1) Allow all to have the same items (remember the good old days when this was the case?).
    2) Allow the purchase of specific items for a set price instead of the gamble method of hoping to hit it big.

    I prefer option 1. Devs can go back to the ways of making a game which is balanced with all of the items in the game being available to everyone from the start. This can be furthered through level based weapons where one gains access to these upgrades over time as your characters level up. This option does open itself up to abuses by the game company by making progress painfully slow with the option to pay to advance quicker but then this devolves to become option 2 at this point so I don't consider the slow progression with pay to speed up as option 1.

    I don't like Option 2 as it closes out the game to those who can't afford to pour a lot of money into the game just to get access to items which the other richer players can. Ideally, charge the full price for the game and be done. If they want to charge less, then charge less and give an option for a one-time purchase to get the rest of the content (kind of like how Doom was initially distributed)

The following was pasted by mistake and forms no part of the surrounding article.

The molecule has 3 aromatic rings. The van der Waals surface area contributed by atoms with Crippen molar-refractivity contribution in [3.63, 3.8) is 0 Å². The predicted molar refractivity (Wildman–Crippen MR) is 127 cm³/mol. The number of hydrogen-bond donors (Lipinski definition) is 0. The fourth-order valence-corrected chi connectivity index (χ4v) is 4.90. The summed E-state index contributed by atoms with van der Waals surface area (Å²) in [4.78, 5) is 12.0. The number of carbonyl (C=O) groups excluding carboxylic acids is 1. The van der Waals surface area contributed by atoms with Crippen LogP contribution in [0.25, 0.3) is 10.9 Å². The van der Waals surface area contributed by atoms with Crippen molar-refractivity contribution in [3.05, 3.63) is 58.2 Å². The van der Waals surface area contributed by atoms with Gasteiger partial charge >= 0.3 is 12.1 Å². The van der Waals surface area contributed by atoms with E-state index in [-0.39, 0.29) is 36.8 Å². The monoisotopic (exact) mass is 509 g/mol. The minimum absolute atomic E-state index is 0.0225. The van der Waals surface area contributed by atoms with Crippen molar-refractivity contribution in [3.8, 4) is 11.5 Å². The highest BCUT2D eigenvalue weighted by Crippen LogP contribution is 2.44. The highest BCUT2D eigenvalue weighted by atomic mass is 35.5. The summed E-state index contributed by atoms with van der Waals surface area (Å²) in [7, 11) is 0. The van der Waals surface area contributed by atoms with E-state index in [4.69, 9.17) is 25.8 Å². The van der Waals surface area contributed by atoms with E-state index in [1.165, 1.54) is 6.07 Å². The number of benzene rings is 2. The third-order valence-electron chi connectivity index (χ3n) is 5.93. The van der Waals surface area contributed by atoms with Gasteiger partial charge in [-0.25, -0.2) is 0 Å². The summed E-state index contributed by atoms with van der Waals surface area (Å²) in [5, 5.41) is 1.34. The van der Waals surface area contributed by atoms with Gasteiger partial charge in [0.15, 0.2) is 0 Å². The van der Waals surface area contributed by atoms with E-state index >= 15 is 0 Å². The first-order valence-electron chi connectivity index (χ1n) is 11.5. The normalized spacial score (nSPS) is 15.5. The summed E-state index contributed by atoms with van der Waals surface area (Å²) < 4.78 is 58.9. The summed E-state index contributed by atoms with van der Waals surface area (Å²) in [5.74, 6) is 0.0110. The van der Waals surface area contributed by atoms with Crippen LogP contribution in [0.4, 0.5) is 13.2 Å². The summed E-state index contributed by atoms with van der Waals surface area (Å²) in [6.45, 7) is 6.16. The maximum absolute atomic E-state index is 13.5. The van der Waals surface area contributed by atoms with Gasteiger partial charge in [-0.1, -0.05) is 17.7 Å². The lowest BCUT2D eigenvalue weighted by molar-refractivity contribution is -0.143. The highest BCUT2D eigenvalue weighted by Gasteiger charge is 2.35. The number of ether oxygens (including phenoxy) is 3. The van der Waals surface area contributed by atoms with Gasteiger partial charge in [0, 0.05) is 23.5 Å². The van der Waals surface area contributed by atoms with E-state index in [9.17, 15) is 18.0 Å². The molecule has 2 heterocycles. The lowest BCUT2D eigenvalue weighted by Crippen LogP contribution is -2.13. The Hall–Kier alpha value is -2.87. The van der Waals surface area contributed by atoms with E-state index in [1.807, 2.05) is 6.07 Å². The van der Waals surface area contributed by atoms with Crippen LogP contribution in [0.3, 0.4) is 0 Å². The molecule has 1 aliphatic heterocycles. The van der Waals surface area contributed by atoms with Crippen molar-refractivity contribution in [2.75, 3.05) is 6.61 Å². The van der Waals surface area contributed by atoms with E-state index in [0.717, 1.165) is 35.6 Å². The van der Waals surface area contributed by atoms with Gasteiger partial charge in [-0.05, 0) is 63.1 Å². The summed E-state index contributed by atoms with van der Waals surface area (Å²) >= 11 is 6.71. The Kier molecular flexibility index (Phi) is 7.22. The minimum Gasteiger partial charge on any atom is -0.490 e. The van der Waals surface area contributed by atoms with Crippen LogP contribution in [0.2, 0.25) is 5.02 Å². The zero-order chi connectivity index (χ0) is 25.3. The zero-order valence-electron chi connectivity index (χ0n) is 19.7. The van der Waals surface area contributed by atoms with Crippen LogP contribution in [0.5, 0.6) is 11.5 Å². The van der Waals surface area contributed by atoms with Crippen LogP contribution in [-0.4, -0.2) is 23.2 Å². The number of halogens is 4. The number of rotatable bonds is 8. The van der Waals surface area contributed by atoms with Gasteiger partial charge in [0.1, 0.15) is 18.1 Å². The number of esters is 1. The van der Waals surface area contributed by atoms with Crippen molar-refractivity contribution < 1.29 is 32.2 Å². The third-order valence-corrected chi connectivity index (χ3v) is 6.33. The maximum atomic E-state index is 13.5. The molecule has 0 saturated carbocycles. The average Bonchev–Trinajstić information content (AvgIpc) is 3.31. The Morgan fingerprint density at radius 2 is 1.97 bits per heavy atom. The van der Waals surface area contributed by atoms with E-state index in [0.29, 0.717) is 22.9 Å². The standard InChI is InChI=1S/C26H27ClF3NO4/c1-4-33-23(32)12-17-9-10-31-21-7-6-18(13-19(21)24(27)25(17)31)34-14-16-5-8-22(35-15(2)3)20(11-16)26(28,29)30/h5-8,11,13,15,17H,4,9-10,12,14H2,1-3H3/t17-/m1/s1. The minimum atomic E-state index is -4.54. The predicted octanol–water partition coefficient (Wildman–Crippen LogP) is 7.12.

I've avoided many, many games which I would absolutely love to play because of the ongoing gouging of players. It sucks (because there are some really amazing looking games out there) but I'm not pouring an endless stream of money into a game just to be able to enjoy it / enjoy it at a reasonable pace.

    • Extra Credits (a Youtube channel producing videos about game development and design) put out a fantastic video about this a few days ago. Games Should Not Cost $60 Anymore [youtube.com]

      .

      Their thesis is that $60 is an unsustainably low price for producing a modern AAA game. Just considering inflation they should cost at least 25% more (~$75). Market studies indicate that consumers wouldn't accept that. Smartphone apps and Steam have already conditioned us to expect much cheaper games. That's led publishers to trying t